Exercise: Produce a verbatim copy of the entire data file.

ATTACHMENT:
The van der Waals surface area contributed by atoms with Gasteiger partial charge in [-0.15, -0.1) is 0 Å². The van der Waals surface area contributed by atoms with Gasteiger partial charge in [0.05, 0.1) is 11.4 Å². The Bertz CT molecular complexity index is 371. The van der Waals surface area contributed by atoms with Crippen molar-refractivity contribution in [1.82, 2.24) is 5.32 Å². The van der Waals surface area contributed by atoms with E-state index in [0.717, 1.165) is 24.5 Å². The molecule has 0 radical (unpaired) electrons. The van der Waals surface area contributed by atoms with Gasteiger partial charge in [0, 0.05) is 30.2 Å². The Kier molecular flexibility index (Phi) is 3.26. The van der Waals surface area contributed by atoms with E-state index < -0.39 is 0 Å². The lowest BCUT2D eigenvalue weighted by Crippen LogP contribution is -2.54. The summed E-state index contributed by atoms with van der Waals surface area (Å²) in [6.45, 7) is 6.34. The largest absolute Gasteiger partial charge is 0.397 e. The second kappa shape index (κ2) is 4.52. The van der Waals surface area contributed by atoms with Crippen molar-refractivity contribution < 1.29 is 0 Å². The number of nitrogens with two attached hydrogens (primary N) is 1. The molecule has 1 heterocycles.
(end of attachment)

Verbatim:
The van der Waals surface area contributed by atoms with Gasteiger partial charge in [-0.15, -0.1) is 0 Å². The van der Waals surface area contributed by atoms with Gasteiger partial charge in [0.05, 0.1) is 11.4 Å². The Bertz CT molecular complexity index is 371. The van der Waals surface area contributed by atoms with Crippen molar-refractivity contribution in [1.82, 2.24) is 5.32 Å². The van der Waals surface area contributed by atoms with E-state index in [0.717, 1.165) is 24.5 Å². The molecule has 0 radical (unpaired) electrons. The van der Waals surface area contributed by atoms with Gasteiger partial charge in [0, 0.05) is 30.2 Å². The Kier molecular flexibility index (Phi) is 3.26. The van der Waals surface area contributed by atoms with E-state index < -0.39 is 0 Å². The lowest BCUT2D eigenvalue weighted by Crippen LogP contribution is -2.54. The summed E-state index contributed by atoms with van der Waals surface area (Å²) in [6.45, 7) is 6.34. The largest absolute Gasteiger partial charge is 0.397 e. The second kappa shape index (κ2) is 4.52. The van der Waals surface area contributed by atoms with Crippen molar-refractivity contribution < 1.29 is 0 Å². The number of nitrogens with two attached hydrogens (primary N) is 1. The molecule has 1 heterocycles.